Best Season/Worst Season: Saskatchewan Roughriders

Best Season/Worst Season: Saskatchewan Roughriders
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Best Season/Worst Season: Saskatchewan Roughriders

Welcome to the latest in an occasional series looking at the best and worst seasons for each of the nine CFL teams. We started with the BC Lions. Then followed that up with the Ottawa RedBlacksMontreal AlouettesCalgary StampedersHamilton Tiger-Cats & Winnipeg Blue Bombers.

But first some ground rules. Some of the teams have been around long enough to post completely winless seasons. For example, the Toronto Argonauts went 0-6 in 1898. While football was played as far back as 1869 in Hamilton. The Roughriders history can be traced back to an 0-4 season as the Regina Rugby Club in 1910 even.

But is that really a fair comparison? I would say not, as it was a different era with much different teams, games and leagues. So we will be looking at the ‘modern’ era only. Which will also allow us to compare the best and worst seasons of all of the teams over the same time frame.

You might think the modern era should begin in the post CFL era from 1958 to present day. However, whilst the CFL may have had responsibility for the Grey Cup since 1958, we should note that Wikipedia suggests that “1954 is reckoned as the start of the modern era of Canadian football, in which the Grey Cup has been exclusively contested by professional teams”.

So based on that we will take 1954 as our starting point for our best/worst season comparisons.

Best season – 2007

This is probably going to cause some arguments. But what is more fun than a sports debate anyway? Let me lay out the reasoning for picking 2007 before you get straight into the comments to tell me why I’m wrong!

The best regular season definitely came in 1970. That year a 14-2 outfit headed up the West Division. To this day those 14 wins remain a franchise record for most wins in a single season. That year the Roughriders averaged a 23-13 win across the sixteen games they played. Not to mention finishing five wins ahead of their rivals in the Division. They finished the season on a seven game winning streak too. Yet in the playoffs they were beaten 2-1 over a three game series by a 9-7 Calgary team.

That is a spectacular regular season effort. But any season you walk away champion should trump a great regular season surely. And the Roughriders have only walked away with the Grey Cup on four occasions. There is always something to be said for your first Grey Cup win. Or the fact that in 2013 they won their most recent title in front of avid fans on their home field.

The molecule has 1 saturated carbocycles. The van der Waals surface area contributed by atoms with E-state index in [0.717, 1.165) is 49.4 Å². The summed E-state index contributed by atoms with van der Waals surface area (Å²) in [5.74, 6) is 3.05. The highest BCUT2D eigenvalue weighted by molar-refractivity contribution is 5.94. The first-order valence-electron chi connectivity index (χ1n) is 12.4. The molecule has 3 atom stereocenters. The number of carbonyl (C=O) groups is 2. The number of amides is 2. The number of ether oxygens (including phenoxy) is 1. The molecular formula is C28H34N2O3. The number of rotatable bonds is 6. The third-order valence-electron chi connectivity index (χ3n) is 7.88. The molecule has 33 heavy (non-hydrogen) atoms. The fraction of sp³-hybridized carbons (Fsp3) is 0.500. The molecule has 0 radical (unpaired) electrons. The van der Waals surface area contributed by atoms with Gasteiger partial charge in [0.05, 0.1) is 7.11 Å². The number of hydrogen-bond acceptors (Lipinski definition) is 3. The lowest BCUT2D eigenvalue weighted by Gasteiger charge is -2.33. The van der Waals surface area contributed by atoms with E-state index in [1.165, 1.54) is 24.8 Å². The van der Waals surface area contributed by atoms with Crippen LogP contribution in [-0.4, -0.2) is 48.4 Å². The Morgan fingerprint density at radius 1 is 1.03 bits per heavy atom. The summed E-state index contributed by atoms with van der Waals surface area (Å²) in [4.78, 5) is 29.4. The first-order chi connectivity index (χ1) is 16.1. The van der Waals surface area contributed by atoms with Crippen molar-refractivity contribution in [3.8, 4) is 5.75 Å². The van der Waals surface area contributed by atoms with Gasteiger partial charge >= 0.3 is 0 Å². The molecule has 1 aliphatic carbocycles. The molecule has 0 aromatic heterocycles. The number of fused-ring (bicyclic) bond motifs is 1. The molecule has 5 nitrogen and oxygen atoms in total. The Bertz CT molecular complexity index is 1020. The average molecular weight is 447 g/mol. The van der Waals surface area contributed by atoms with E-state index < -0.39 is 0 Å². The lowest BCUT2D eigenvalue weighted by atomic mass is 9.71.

What 2007 offers however is a trifecta of solid reasons to be selected as their best season. They won one of their four Grey Cups, doing so with the best regular season record of any of their championship teams (12-6). While also doing it against their greatest rivals, (surely an added to joy to any title win), the Winnipeg Blue Bombers. Finally, the game featured the two CFL teams with the longest standing Grey Cup droughts – and Saskatchewan celebrated the Riders breaking theirs.

How did the Roughriders and Blue Bombers meet in a Grey Cup?

The Winnipeg Blue Bombers are very much a Western team and belong in the CFL West Division. But they have spent a considerable amount of time in the East Division too. Between 1987 and 2013 they spent 21 seasons in the East Division. Plus one season in the North Divisions as part of the US expansion era.

In 1987 they moved to the East Division to replace Montreal who had folded just prior to the regular season.

They played a total of eight consecutive seasons in the East Division. Before moving to the newly created North Division in 1995 during the short-lived US Expansion era. As the US expansion was wound down, and the Baltimore Stallions were made into the core of a reinstated Montreal Alouettes team, Winnipeg returned to the West Division in 1996.